President Barack Obama is using the entertainment industry on both coasts to help fill the fundraising hole left by defections of some Wall Street donors.
Obama has been hitting California and New York in the race to stay ahead of Republican Mitt Romney in fundraising for the presidential campaign. He’ll be in New York tonight for the second time this month for an event at actress Sarah Jessica Parker’s house and another co-hosted by singer Mariah Carey at the Plaza Hotel, aiming to raise $4.5 million.
“If you go to New York to raise money at Sarah Jessica Parker’s house you’re really going to Los Angeles,” said Joel Aberbach, a political science professor at the University of California, Los Angeles. “He’s getting a better reception from show business people than finance people, and those are the moneyed classes on the two coasts.”
California, the headquarters for the music, movie and television industries, is outpacing New York as a funding source for both candidates. Through the end of April, California donors have raised $19 million for Obama and $10.6 for Romney compared to New York’s $12.2 million for Obama and $9.7 million for Romney, according to the Center for Responsive Politics.
Obama is devoting most of his day to campaigning, including a speech in Ohio intended to sharpen his attacks on Romney and set out differences on economic policy.
“The president believes that this election is a fundamental choice between two very different visions for how we grow the economy, create middle-class jobs and pay down our debt,” White House press secretary Jay Carney said yesterday.
Romney, 65, sought to pre-empt Obama with an address to the Business Roundtable yesterday in Washington.
“My own view is that he will speak eloquently, but that words are cheap, and that the record of an individual is the basis upon which you determine whether they should continue to hold on to their job,” Romney told about 100 executives at organization’s quarterly meeting.
He argued that Obama’s agenda has been hostile to business and that has led to “a tepid and unfortunate recovery”
In remarks to supporters, Obama has accused Romney and Republicans in Congress of pursuing the same policies that led to the worst recession in more than seven decades.
Obama, 50, has faced a steady stream of bad economic news over the past two weeks, the latest being a Commerce Department report yesterday that showed retail sales in the U.S. fell in May for a second month. Along with slower job growth in May and subdued wage gains, the report was another sign that the recovery is cooling.
About 50 people are paying $40,000 each for the reception at Parker’s home, co-hosted by Vogue magazine editor-in-chief Anna Wintour. Another 250 people will pay $10,000 each to attend the dinner at the Plaza hotel hosted by Carey and Newark, New Jersey, Mayor Cory Booker. Booker riled the Obama campaign with remarks on NBC’s “Meet the Press” last month criticizing the president’s attacks on Romney’s private-equity experience.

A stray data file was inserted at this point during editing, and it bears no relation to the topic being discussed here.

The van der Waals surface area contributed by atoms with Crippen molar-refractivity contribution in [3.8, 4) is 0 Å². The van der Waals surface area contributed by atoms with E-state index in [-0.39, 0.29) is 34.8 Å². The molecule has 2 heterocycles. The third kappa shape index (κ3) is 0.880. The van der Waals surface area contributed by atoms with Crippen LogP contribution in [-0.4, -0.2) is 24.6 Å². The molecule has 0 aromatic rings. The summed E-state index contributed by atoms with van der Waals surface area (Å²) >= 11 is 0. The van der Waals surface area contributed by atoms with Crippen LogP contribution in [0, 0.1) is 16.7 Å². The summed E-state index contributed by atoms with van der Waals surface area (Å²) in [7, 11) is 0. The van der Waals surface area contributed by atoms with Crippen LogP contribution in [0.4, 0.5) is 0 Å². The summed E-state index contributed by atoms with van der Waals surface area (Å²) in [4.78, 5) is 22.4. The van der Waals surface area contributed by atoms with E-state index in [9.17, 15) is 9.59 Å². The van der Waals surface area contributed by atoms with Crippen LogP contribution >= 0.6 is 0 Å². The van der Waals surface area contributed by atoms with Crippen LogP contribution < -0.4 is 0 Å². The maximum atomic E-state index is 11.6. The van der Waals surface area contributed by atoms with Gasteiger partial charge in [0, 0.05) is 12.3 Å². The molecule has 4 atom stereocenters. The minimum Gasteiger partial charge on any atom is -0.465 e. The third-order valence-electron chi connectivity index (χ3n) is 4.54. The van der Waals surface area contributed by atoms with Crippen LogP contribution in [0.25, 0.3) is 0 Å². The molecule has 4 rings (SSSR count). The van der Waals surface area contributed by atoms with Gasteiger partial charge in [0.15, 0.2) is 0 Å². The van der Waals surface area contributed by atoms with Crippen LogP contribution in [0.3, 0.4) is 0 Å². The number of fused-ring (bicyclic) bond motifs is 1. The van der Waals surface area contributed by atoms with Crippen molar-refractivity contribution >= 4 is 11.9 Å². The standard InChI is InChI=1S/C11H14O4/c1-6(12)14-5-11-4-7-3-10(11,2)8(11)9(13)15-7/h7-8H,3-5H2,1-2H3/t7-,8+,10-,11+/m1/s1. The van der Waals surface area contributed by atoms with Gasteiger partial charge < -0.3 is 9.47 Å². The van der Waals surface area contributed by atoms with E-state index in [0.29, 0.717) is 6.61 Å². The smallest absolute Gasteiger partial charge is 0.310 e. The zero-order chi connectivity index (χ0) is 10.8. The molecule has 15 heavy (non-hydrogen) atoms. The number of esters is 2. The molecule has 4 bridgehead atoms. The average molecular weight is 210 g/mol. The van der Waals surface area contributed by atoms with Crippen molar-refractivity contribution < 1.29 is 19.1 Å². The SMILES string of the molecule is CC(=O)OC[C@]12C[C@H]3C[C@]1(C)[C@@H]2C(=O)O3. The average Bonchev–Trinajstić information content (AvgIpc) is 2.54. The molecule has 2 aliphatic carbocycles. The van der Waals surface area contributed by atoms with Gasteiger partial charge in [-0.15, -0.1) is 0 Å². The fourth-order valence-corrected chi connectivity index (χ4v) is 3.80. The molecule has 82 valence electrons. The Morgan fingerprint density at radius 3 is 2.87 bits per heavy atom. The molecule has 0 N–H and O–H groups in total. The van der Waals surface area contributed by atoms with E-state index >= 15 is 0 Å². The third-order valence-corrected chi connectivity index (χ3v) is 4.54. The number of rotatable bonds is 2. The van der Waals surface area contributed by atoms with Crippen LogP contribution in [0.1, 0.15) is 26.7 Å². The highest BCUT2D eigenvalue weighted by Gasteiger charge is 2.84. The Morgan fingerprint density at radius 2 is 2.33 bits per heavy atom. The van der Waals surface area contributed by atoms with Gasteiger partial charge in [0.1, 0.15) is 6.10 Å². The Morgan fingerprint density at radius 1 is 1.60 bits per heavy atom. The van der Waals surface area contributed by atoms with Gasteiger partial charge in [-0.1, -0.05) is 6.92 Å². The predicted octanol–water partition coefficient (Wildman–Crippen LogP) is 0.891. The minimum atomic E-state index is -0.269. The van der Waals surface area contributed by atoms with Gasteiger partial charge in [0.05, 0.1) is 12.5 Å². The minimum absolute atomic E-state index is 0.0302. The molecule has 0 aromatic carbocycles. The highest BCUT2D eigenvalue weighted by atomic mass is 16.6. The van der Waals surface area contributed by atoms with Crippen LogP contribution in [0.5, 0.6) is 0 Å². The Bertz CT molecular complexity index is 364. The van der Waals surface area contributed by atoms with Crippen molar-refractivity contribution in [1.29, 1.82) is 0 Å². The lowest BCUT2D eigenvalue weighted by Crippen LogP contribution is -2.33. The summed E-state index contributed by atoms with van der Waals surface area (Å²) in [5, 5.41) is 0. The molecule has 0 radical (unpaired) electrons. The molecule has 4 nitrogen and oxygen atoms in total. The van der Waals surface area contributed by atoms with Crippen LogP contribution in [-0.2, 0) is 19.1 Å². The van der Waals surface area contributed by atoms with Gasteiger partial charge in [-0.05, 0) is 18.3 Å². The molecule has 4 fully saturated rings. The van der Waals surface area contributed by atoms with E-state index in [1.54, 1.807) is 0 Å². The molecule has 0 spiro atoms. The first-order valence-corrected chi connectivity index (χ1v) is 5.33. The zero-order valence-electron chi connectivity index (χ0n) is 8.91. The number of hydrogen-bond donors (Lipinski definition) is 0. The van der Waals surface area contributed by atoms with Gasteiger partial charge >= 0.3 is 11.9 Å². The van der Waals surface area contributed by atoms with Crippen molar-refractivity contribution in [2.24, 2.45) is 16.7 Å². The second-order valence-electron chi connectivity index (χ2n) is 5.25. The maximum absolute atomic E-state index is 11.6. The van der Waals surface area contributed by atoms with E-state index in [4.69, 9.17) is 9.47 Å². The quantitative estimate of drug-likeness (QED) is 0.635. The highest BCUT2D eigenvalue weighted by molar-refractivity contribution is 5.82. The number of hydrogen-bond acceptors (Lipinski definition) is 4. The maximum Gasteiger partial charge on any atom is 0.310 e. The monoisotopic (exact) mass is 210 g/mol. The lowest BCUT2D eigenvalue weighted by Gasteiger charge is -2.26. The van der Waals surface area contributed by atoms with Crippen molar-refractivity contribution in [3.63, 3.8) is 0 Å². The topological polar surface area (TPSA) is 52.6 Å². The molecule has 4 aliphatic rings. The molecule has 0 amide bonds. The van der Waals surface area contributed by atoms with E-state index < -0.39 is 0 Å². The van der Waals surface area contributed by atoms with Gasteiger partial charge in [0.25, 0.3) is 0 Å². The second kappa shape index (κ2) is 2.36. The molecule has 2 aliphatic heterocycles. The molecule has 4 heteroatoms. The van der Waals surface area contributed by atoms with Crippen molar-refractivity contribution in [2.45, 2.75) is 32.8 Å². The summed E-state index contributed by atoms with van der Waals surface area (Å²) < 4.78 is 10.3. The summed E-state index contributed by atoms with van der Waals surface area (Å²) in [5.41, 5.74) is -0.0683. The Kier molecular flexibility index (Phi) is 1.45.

Wintour is a top bundler for Obama, having raised at least $500,000 for his re-election campaign, according to the Center for Responsive Politics, a Washington-based research group that tracks campaign finance reports.
Through April, Parker hasn’t donated to the Obama campaign, the Democratic National Committee or Priorities USA Action, the pro-Obama super political action committee that has trailed the Republican groups in fundraising. She gave $2,660 to Obama’s election effort in 2008. Carey gave the maximum $35,800 to Obama’s campaign and the DNC this election cycle.
Donors in the TV, music and movie industry have given Obama’s re-election campaign $2.3 million compared to $392,736 for Romney, according to the center.
That may not make up the shortfall from Wall Street. The securities and investment industry gave Romney $8.8 million and Obama $3.2 million through the end of April, according to the center’s study of Federal Election Commission data.
In 2008, when he was running against Arizona Senator John McCain, Obama received $15 million from employees in the securities and investment industry, more than any other candidate. In office, Obama has pushed for tighter regulation of Wall Street. Romney’s experience as co-founding the private equity firm Bain Capital LLC has given him greater support from the industry.
“It might well be that Obama made the financial industry unhappy by talking about them, but at the end of the day they’re still going to be giving him a lot of money,” said Jonathan Nagler, a political science professor at New York University. “What is different this year is that Romney is better known to them than McCain was -- he’s one of them.”
Since he filed for re-election in April 2011, Obama has visited California seven times, most stops including fundraisers in Los Angeles or San Francisco. During the same period he’s visited New York 12 times, almost all including fundraising stops in New York City.
The East and West Coasts are “where the money is, that’s the Democratic landscape of America,” said Don Baer, who was the director of communications and chief speechwriter for former President Bill Clinton.
While the pace of Romney’s fundraising has increased since he secured the Republican nomination, Obama’s re-election committee more than doubled the amount raised by Romney’s campaign through April, taking in $222.3 million to $100.4 million, and had $115.2 million in the bank entering May, compared with $9.2 million for the challenger.
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